Precision medicine

4 mins read

Artificial intelligence expert and tech leader, Loubna Bouarfa, explains how she is embracing diversity in technology for healthcare.

There is a diversity crisis in the AI sector. That’s according to a recent report from the AI Now Institute, a New York University research centre. Large-scale AI systems are said to be almost wholly developed by a small and elite set of university laboratories which are dominated by white, wealthy males.

As a female, Dutch, Moroccan, CEO of an AI data analytics company, Loubna Bouarfa knows she is a minority – or at least, perceived as one.

However, over time she has come to look at minorities a little differently than the rest; and this has been the inspiration for her healthcare-focused company, OKRA Technologies.

“For me, being a minority is not something that is an anomaly anymore,” she said. “When I was younger, perhaps then it felt like a bigger deal – but now, I don’t feel like the odd one out. I don’t feel different to, for example, a man in technology.”

She compares minorities to outliers – an observation point in a dataset which is significantly different to the overall result. In society we try to conform people to averages, she told NE, ignoring any differences – outliers – one may have.

“OKRA doesn’t believe in outliers,” she clarifies. “We have a highly diverse team because we need to design for everyone and that requires diversity. There are no outliers in the company because everyone is an outlier, everyone is special.”

Bouarfa has applied this principle to her work at OKRA, explaining that the company looks at AI and health data differently. “There is no one size fits all,” she says, “but that is exactly the approach that the healthcare system takes. One medicine that is fit for all.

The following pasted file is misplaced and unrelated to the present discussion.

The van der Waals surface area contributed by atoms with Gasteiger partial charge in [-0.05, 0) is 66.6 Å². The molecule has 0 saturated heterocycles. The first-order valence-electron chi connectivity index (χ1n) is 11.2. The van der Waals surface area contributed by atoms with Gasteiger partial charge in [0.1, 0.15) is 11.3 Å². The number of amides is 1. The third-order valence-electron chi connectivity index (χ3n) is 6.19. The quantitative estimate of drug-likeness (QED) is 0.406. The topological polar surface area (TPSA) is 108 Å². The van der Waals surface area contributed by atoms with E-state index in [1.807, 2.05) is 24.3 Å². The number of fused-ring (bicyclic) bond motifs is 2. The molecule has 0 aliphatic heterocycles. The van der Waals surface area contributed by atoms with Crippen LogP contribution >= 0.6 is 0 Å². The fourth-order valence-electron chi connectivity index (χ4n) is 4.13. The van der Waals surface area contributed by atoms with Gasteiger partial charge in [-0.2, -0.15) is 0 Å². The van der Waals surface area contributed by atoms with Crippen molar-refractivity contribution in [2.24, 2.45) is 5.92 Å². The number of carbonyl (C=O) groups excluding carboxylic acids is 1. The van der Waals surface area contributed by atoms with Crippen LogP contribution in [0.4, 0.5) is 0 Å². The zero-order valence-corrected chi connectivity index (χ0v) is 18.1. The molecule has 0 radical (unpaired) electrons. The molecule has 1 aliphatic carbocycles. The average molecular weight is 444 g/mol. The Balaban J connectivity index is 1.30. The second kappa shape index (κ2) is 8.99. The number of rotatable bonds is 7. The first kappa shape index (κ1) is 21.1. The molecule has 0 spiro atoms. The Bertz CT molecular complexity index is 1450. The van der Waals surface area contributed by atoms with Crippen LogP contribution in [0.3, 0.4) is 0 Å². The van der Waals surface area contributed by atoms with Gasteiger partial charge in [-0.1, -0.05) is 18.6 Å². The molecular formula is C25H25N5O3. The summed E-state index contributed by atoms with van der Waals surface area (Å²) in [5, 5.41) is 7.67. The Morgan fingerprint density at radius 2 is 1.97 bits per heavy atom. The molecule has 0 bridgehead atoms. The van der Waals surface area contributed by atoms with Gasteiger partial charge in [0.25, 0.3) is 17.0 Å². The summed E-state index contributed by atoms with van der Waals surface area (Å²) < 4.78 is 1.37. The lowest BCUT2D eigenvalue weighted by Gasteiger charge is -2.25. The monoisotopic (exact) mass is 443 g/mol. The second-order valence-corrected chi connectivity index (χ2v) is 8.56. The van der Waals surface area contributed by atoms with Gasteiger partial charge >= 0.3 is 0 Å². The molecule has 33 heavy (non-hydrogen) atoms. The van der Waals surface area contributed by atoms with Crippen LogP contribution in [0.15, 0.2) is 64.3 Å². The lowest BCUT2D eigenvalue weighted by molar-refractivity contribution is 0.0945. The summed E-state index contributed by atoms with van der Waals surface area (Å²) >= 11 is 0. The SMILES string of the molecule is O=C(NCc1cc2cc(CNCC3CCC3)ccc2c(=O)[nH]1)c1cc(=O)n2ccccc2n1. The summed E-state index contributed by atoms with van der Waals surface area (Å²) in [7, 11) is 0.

“The current framework for clinical drug trials are very strict,” she adds. “The data that is used to validate a drug is based on the average outcome.” She gives an example, “Let’s say you have diabetes, you may be excluded from a drug study because you’ll bias the results. But in my opinion, that’s not ok. When a drug is launched, it needs to be suitable for everyone to use.”

In other words, a drug may be intended to fit the majority, but is actually fit for a small portion of people because of the way in which it is tested and proven. Bouarfa intends to change this framework so that treatment can be validated on a much wider scale, bringing diversity to the data.

Through AI and partnerships with Life Science companies, Bouarfa explains that OKRA Technologies aims to make medical treatment more tailored. “I believe AI provides us with a framework to predict what the best treatment would be for each patient and what the likelihood is they’ll respond. The goal is to embrace everyone and all of their characteristics.”

Bouarfa says a career in technology was always the plan, but her ‘outlier’ philosophy can be traced back to her PhD days. “I designed an AI system for surgery to predict risk and error in the operation room and suddenly I realised, I could do more. AI could have a much wider impact than in just research and publication. I wanted to make a difference, so I decided to move to industry and establish my own company.

“I knew that if I didn’t start my own company, I wouldn’t be able to achieve what I wanted to,” she admits.